Former England striker Frank Worthington dies aged 72 following long illness

BBC

23rd March, 2021 06:40:57 printer

Former England striker Frank Worthington dies aged 72 following long illness

Former England striker Frank Worthington has died aged 72 following a long illness.

Worthington, who won eight England caps and scored twice for the national team, began his career at Huddersfield Town.

He went on to make more than 200 appearances for Leicester City and played for clubs including Bolton, Birmingham City, Southampton, Leeds United and Sunderland.

He also had a spell as player-manager of Tranmere Rovers.

Former Leicester striker and BBC Match of the Day presenter Gary Lineker paid tribute, tweeting: "Profoundly saddened to hear that Frank Worthington has died. He was my boyhood hero when he was at LCFC.

"A beautiful footballer, a maverick and a wonderful character who was so kind to this young apprentice when he joined the club. RIP Frank [Elvis]."

Worthington was known as much for his flamboyant antics off the pitch as he was for his maverick talents on it.

He played in 22 consecutive Football League seasons from 1966 to 1987, scoring 266 goals in 882 appearances in all competitions.

In 14 of those campaigns he played in the top division, notching 150 goals in 466 matches, and won the Golden Boot award playing for Bolton in 1978-79 as the leading scorer ahead of Liverpool's Kenny Dalglish and Arsenal's Frank Stapleton.

It was during that season he scored one of the defining goals of his career against Ipswich at Burnden Park in April 1979, juggling the ball with his back to goal on the edge of the penalty area before turning, knocking the ball over the onrushing defenders and volleying low into the corner.

He was player-manager of Tranmere between 1985-87 before having a number of short spells at non-league clubs including Chorley and Weymouth. He was player-coach at hometown club Halifax in the 1991-92 season.

He made all eight of his England appearances in 1974, scoring in friendlies against Bulgaria and Argentina.

In a statement, the Professional Footballers Association said: "We are very sad to hear the news about Frank Worthington. He was a great player and great character who lit up the game. He was also a marvellous after dinner entertainer with his football tales.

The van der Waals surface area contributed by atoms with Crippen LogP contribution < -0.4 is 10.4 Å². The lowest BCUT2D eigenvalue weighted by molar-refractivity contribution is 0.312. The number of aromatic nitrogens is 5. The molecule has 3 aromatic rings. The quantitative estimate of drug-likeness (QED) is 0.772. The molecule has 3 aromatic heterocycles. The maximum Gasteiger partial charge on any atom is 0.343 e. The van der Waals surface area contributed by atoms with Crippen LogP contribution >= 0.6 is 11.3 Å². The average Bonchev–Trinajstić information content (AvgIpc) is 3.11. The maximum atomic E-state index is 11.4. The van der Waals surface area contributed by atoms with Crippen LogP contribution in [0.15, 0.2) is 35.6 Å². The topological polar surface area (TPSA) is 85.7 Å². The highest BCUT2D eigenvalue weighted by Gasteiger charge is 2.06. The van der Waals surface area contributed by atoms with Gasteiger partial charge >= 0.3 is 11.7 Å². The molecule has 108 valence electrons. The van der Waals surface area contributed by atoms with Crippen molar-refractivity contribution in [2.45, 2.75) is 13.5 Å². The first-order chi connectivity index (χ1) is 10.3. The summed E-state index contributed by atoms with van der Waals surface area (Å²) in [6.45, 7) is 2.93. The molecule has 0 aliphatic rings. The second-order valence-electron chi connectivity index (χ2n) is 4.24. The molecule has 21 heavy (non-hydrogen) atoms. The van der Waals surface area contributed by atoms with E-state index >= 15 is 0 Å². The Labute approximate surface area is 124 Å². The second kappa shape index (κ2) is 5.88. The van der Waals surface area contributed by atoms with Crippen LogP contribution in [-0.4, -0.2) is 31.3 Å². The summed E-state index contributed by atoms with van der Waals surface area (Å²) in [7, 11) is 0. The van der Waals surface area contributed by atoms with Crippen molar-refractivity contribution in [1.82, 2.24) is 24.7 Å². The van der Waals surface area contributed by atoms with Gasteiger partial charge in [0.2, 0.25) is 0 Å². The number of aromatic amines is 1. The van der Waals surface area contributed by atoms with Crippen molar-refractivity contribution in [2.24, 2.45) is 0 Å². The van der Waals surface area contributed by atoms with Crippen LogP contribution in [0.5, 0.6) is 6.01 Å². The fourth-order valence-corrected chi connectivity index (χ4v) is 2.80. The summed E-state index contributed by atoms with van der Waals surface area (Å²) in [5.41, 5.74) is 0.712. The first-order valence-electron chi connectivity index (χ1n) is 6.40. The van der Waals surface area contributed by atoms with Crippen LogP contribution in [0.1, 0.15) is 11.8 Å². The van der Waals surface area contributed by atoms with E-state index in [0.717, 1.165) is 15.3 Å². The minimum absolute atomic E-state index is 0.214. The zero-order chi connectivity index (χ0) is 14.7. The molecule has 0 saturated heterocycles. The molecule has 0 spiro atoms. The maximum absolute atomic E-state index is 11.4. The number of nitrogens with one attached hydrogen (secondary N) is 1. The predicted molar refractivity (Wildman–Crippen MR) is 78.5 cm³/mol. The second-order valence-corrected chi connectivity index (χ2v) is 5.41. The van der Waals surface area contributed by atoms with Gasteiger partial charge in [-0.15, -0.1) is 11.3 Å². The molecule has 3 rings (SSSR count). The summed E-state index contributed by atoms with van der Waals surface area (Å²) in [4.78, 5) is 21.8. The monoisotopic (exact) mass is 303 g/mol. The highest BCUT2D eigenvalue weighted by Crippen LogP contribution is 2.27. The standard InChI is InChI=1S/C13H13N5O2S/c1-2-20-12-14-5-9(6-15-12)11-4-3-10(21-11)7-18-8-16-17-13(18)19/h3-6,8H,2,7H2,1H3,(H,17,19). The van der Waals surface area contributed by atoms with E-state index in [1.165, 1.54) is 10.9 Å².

"Our deepest sympathies to Carol and all his family. Frank will be much missed but never forgotten."

Former Bolton striker Alan Gowling, who provided the assist for Worthington's famous goal against Ipswich, told BBC Radio Manchester: "Frank was a really skilful player. We always used to have a little laugh about the fact I used to do all his running for him while he was doing all the show business bits.

"Frank was up there with the George Bests and people of that ilk in football. He had this image of being the playboy. In fairness to him he enjoyed a social life, but his football came first.

"I'll remember him as a good friend a great footballer with the best left foot I have ever seen on anybody."

In 2016, Worthington's daughter, Kim Malou, announced that he had been diagnosed with Alzheimer's disease, something he publicly denied the following day.

In a statement, his wife Carol said: "Frank brought joy to so many people throughout his career and in his private life.

"He will be greatly missed by everyone who loved him so much."

'One of the game's great entertainers' - Phil McNulty's tribute
Frank Worthington will be remembered as one of the game's great entertainers, a magnificently gifted striker with a colourful lifestyle that made him revered by team-mates and loved by supporters everywhere.

Ian Greaves, his manager at Huddersfield Town and Bolton Wanderers described him as "the working man's George Best."

There were similarities on and off the field but nothing must ever disguise or downplay the wonderful natural ability that made the tall Worthington one of the game's most silky and effective attackers.

He graced a host of clubs throughout his career but even that may path may have taken a different turn when he moved from Huddersfield Town to Liverpool for £150,000 in summer 1972. The traditional signing pictures were taken with Liverpool manager Bill Shankly and his then right-hand man Bob Paisley only for Worthington to fail the medical on the grounds of "high blood pressure."

Who knows how he would have fared at Anfield but Leicester City, who he joined shortly afterwards, and all those clubs he subsequently played for were eternally grateful that they were able to benefit from the services of this one-off maverick - he even had a picture of his idol Elvis Presley on his desk when player-manager at Tranmere Rovers - who brought excitement and entertainment wherever he went.

Worthington only won eight England caps but he played in an era when unpredictability was often greeted with suspicion.

He enjoyed a glorious career in which he stayed true to his footballing principles that the game was about entertainment and enjoyment and everyone who witnessed him in action will be glad that he did.


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